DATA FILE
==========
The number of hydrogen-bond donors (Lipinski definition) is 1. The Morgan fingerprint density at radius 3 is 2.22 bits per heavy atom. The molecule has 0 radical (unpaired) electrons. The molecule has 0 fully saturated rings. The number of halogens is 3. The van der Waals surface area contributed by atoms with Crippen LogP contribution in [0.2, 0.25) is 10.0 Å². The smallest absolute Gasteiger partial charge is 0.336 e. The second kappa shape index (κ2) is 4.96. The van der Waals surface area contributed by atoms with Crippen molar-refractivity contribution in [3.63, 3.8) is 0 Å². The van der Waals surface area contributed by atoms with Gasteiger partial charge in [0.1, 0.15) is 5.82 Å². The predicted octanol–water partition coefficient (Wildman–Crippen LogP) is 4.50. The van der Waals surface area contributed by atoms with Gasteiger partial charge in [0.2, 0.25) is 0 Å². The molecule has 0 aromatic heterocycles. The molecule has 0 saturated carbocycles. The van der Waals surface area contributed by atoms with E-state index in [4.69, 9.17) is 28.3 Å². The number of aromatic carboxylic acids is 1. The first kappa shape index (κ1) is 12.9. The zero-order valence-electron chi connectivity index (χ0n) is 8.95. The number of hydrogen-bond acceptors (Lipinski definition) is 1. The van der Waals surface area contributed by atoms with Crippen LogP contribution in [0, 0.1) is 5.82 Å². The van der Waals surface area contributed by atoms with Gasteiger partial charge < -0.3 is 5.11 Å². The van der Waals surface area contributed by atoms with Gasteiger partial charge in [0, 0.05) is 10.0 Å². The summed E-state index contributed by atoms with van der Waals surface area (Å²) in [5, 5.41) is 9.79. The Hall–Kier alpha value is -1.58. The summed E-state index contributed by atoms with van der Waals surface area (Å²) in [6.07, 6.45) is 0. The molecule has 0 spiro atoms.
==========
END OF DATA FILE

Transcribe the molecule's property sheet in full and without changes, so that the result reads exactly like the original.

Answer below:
The number of hydrogen-bond donors (Lipinski definition) is 1. The Morgan fingerprint density at radius 3 is 2.22 bits per heavy atom. The molecule has 0 radical (unpaired) electrons. The molecule has 0 fully saturated rings. The number of halogens is 3. The van der Waals surface area contributed by atoms with Crippen LogP contribution in [0.2, 0.25) is 10.0 Å². The smallest absolute Gasteiger partial charge is 0.336 e. The second kappa shape index (κ2) is 4.96. The van der Waals surface area contributed by atoms with Crippen molar-refractivity contribution in [3.63, 3.8) is 0 Å². The van der Waals surface area contributed by atoms with Gasteiger partial charge in [0.1, 0.15) is 5.82 Å². The predicted octanol–water partition coefficient (Wildman–Crippen LogP) is 4.50. The van der Waals surface area contributed by atoms with Gasteiger partial charge in [0.2, 0.25) is 0 Å². The molecule has 0 aromatic heterocycles. The molecule has 0 saturated carbocycles. The van der Waals surface area contributed by atoms with E-state index in [4.69, 9.17) is 28.3 Å². The number of aromatic carboxylic acids is 1. The first kappa shape index (κ1) is 12.9. The zero-order valence-electron chi connectivity index (χ0n) is 8.95. The number of hydrogen-bond acceptors (Lipinski definition) is 1. The van der Waals surface area contributed by atoms with Crippen LogP contribution in [0, 0.1) is 5.82 Å². The van der Waals surface area contributed by atoms with Gasteiger partial charge < -0.3 is 5.11 Å². The van der Waals surface area contributed by atoms with Gasteiger partial charge in [0, 0.05) is 10.0 Å². The summed E-state index contributed by atoms with van der Waals surface area (Å²) in [5, 5.41) is 9.79. The Hall–Kier alpha value is -1.58. The summed E-state index contributed by atoms with van der Waals surface area (Å²) in [6.07, 6.45) is 0. The molecule has 0 spiro atoms.